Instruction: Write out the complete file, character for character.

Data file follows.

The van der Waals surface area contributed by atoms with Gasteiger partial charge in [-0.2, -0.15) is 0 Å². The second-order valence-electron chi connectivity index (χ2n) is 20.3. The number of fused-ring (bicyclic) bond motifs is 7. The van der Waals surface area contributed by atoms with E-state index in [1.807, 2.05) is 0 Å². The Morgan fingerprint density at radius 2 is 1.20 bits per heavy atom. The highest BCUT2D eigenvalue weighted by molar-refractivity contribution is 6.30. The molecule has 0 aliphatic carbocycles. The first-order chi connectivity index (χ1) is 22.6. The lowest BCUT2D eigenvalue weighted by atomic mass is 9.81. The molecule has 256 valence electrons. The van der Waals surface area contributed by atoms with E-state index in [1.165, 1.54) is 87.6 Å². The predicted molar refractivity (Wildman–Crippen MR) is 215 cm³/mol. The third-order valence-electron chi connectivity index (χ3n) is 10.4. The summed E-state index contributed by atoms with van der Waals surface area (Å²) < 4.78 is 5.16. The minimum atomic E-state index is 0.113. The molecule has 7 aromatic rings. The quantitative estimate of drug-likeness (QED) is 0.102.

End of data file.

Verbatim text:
The van der Waals surface area contributed by atoms with Gasteiger partial charge in [-0.2, -0.15) is 0 Å². The second-order valence-electron chi connectivity index (χ2n) is 20.3. The number of fused-ring (bicyclic) bond motifs is 7. The van der Waals surface area contributed by atoms with E-state index in [1.807, 2.05) is 0 Å². The Morgan fingerprint density at radius 2 is 1.20 bits per heavy atom. The highest BCUT2D eigenvalue weighted by molar-refractivity contribution is 6.30. The molecule has 0 aliphatic carbocycles. The first-order chi connectivity index (χ1) is 22.6. The lowest BCUT2D eigenvalue weighted by atomic mass is 9.81. The molecule has 256 valence electrons. The van der Waals surface area contributed by atoms with E-state index in [1.165, 1.54) is 87.6 Å². The predicted molar refractivity (Wildman–Crippen MR) is 215 cm³/mol. The third-order valence-electron chi connectivity index (χ3n) is 10.4. The summed E-state index contributed by atoms with van der Waals surface area (Å²) < 4.78 is 5.16. The minimum atomic E-state index is 0.113. The molecule has 7 aromatic rings. The quantitative estimate of drug-likeness (QED) is 0.102.